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Woman who abused Myanmar maid sentenced to more than two years' jail

Woman who abused Myanmar maid sentenced to more than two years' jail

Ms Ei Phyu Tun was left with lacerations on her back and bruising on her legs. (Photo: Ei Phyu Tun)

SINGAPORE: A Myanmar national who hired a maid from her home country to work in Singapore, only to abuse her shortly after, was on Tuesday (Jul 17) sentenced to jail for two years and one month.

Chan Mya Aye, a 39-year-old Singapore permanent resident, had hired Ms Ei Phyu Tun in April 2015. 

This was done without going through a maid agency, as Aye got to know her through a friend of Ms Tun's relative. 

Ms Tun, then 22 years old, came to work in Aye's Choa Chu Kang flat where she lived with her mother, husband, baby daughter who was born in March 2015 and a tenant. 

A month after the employment, Aye started scolding Ms Tun for making mistakes in her household chores and for taking too long to complete them. This turned to physical abuse towards the end of June 2015.


Sometime after Aye's daughter was discharged from hospital for gastroenteritis in early July, Aye started assaulting the maid with items such as metal poles, the metal handle of a duster and an improvised metal hanger.

In September 2015, while Ms Tun was washing the dishes, Aye used a metal hanger to hit her multiple times on her face, neck and chest, leaving a 2cm-long laceration on her face.

A few days later, Aye was unhappy with how Ms Tun did her chores. She slapped the maid multiple times on her face, before using a metal pole to hit her on her back, hip, arm and legs.

Ms Tun would self-medicate by applying traditional Burmese ointment on herself after the beatings, but this angered Aye. After discovering that Ms Tun had used the ointment on Sep 21, 2015, Aye again used a metal pole to hit her multiple times. 

After this incident, Ms Tun fled the unit when she saw that her employer was busy. She took a taxi to the Manpower Ministry (MOM) with some help from passers-by.

Ms Tun reported the abuse and an MOM officer called the police.


She was taken to Tan Tock Seng Hospital, where a medical report showed that she sustained multiple injuries, including bruising on her forehead, swelling on her cheek, laceration on her ear and back as well as bruising on her legs. She also had a rib fracture.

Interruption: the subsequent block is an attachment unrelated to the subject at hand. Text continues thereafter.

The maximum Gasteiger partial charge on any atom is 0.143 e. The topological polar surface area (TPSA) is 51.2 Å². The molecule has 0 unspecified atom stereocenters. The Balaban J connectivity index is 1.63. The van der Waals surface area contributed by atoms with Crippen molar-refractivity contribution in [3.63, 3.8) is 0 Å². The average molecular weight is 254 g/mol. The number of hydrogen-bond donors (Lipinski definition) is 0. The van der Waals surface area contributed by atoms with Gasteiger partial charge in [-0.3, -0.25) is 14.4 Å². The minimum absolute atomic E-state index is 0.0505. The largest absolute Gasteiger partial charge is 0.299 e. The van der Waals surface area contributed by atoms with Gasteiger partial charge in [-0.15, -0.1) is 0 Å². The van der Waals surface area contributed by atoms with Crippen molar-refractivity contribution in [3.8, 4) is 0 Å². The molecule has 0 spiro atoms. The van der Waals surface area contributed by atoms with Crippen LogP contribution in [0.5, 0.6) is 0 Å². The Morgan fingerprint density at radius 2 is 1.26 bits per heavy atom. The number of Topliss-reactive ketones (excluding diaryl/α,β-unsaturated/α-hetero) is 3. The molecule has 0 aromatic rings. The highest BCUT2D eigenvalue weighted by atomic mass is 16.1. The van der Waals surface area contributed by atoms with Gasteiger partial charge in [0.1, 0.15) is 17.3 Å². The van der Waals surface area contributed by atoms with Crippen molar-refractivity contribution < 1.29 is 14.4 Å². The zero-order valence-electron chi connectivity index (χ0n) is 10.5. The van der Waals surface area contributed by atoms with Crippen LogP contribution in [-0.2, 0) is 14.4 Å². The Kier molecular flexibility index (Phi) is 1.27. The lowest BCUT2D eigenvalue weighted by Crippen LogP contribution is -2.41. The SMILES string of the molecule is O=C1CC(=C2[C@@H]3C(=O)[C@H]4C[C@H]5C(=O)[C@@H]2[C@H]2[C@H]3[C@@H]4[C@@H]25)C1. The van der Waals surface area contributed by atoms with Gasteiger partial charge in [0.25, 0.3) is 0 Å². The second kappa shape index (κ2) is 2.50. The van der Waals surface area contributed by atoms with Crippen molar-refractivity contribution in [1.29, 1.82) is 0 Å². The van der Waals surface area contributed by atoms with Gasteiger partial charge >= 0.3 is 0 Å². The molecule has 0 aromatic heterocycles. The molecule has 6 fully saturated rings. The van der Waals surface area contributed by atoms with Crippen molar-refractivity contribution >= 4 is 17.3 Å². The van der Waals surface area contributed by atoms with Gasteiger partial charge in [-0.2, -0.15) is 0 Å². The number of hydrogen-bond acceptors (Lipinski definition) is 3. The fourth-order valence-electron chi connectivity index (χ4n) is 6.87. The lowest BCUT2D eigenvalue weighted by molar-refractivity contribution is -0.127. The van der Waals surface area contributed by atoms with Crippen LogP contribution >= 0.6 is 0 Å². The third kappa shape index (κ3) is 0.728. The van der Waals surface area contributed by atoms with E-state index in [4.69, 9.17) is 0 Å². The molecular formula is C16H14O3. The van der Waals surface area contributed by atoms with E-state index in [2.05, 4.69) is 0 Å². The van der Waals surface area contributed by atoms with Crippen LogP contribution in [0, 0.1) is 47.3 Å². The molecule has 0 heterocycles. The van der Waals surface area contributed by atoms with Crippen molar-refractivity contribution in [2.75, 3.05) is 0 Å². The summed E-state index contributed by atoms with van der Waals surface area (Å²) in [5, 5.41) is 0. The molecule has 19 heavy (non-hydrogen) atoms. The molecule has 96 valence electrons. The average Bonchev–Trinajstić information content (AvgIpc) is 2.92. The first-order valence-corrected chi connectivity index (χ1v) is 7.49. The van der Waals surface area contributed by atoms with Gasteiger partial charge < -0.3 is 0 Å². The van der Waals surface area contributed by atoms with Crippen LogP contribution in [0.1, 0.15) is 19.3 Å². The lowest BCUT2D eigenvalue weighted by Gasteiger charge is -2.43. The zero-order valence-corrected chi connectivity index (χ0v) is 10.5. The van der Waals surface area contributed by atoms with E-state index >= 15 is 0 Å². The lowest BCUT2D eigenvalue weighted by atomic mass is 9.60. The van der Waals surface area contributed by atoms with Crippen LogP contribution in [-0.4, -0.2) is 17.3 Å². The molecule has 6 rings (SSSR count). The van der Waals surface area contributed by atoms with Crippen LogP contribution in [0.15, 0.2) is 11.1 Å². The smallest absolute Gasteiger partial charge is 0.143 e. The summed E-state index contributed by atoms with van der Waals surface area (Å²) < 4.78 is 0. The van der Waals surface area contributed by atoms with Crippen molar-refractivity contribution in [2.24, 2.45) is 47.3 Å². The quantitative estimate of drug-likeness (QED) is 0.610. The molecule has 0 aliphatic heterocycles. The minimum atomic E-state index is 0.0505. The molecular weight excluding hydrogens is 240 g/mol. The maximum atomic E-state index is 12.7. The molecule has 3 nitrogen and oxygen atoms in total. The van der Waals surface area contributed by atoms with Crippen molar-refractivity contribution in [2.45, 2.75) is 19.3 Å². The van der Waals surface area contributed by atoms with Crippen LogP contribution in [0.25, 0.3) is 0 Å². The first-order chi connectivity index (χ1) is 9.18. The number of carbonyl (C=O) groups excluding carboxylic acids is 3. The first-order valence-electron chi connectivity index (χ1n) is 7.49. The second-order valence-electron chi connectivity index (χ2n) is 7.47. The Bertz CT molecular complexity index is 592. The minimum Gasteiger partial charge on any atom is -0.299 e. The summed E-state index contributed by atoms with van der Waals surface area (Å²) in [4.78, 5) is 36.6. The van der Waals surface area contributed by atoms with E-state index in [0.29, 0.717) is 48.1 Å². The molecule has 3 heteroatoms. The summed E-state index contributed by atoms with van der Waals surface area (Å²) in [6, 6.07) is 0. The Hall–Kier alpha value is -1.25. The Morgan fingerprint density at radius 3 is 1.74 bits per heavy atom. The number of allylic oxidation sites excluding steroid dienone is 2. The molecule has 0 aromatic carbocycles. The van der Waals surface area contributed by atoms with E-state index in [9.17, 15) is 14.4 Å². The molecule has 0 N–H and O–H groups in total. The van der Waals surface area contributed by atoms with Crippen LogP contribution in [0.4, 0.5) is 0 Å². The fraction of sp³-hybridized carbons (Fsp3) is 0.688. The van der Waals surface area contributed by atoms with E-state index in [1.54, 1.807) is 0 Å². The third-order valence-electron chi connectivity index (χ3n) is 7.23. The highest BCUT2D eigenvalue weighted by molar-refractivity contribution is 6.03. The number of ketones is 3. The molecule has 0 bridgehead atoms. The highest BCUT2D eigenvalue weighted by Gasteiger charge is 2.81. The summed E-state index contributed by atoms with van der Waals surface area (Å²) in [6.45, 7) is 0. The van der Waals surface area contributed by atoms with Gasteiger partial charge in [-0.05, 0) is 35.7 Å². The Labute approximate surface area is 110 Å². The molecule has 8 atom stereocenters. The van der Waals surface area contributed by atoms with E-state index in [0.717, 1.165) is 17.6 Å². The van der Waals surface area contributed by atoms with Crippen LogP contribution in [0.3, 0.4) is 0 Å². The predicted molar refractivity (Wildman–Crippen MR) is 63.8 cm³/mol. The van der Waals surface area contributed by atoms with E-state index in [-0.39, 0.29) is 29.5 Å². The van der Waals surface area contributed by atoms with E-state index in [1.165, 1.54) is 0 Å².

Aye pleaded guilty to two charges of voluntarily causing hurt by dangerous weapons or means and one charge of voluntarily causing hurt in January last year. Three other charges were taken into consideration for sentencing.

On Tuesday, District Judge Sarah Tan sentenced Aye to 25 months' jail, saying that she took cognisance of the fact that Aye suffers from major depressive disorder, as established by two doctors.

"However, I will not be able to agree that her culpability is diminished to the extent that is sought by the defence," she said. "The accused was not suffering depression at the most severe end of the scale."

"For each incident, she dealt not just one strike. For each proceeded charge, she had struck the victim multiple times on various parts of the body," said the judge. "Some were in vulnerable parts, such as the face, neck and chest. There were at least six incidents over a three to four month period."

The judge also noted that the law allowed for enhanced penalties for offences against domestic maids, with the sentence going up to one-and-a-half times the amount of punishment that the accused would have been liable for.

For voluntarily causing hurt by dangerous weapons, Aye could have been jailed for up to seven years, fined, caned, or given any combination of the three penalties.

After Aye was sentenced, Ms Tun burst into tears outside the courtroom. She told reporters that she felt "very sad" as she had to relive what happened in the courtroom. She had flown in from Myanmar to attend the sentencing, and now works at a garment factory in her home country.

Source: CNA/ll/(gs)


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